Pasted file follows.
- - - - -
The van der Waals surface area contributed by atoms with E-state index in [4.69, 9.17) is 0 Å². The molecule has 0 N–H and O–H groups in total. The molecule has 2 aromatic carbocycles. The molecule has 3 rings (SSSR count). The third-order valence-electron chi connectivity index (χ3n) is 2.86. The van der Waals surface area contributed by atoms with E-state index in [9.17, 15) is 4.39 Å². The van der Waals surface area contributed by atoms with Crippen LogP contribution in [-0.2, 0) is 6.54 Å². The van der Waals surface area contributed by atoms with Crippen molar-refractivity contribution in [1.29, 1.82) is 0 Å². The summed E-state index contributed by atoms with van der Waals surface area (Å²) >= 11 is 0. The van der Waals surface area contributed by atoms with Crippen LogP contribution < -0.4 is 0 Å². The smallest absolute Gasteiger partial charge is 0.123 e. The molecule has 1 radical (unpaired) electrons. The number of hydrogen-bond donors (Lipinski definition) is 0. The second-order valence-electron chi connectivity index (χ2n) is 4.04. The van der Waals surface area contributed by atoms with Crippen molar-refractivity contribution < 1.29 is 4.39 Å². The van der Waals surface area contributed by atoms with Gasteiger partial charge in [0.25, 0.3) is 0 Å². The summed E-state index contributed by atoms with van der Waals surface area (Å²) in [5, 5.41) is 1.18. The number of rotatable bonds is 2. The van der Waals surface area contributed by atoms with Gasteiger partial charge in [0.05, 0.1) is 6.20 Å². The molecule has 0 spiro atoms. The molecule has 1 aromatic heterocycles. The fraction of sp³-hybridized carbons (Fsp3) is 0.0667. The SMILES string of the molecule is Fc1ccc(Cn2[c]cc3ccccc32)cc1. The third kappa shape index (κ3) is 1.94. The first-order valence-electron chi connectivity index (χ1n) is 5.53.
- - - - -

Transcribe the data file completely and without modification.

The van der Waals surface area contributed by atoms with E-state index in [4.69, 9.17) is 0 Å². The molecule has 0 N–H and O–H groups in total. The molecule has 2 aromatic carbocycles. The molecule has 3 rings (SSSR count). The third-order valence-electron chi connectivity index (χ3n) is 2.86. The van der Waals surface area contributed by atoms with E-state index in [9.17, 15) is 4.39 Å². The van der Waals surface area contributed by atoms with Crippen LogP contribution in [-0.2, 0) is 6.54 Å². The van der Waals surface area contributed by atoms with Crippen molar-refractivity contribution in [1.29, 1.82) is 0 Å². The summed E-state index contributed by atoms with van der Waals surface area (Å²) >= 11 is 0. The van der Waals surface area contributed by atoms with Crippen LogP contribution < -0.4 is 0 Å². The smallest absolute Gasteiger partial charge is 0.123 e. The molecule has 1 radical (unpaired) electrons. The number of hydrogen-bond donors (Lipinski definition) is 0. The second-order valence-electron chi connectivity index (χ2n) is 4.04. The van der Waals surface area contributed by atoms with Crippen molar-refractivity contribution < 1.29 is 4.39 Å². The van der Waals surface area contributed by atoms with Gasteiger partial charge in [0.25, 0.3) is 0 Å². The summed E-state index contributed by atoms with van der Waals surface area (Å²) in [5, 5.41) is 1.18. The number of rotatable bonds is 2. The van der Waals surface area contributed by atoms with Gasteiger partial charge in [0.05, 0.1) is 6.20 Å². The molecule has 0 spiro atoms. The molecule has 1 aromatic heterocycles. The fraction of sp³-hybridized carbons (Fsp3) is 0.0667. The SMILES string of the molecule is Fc1ccc(Cn2[c]cc3ccccc32)cc1. The third kappa shape index (κ3) is 1.94. The first-order valence-electron chi connectivity index (χ1n) is 5.53.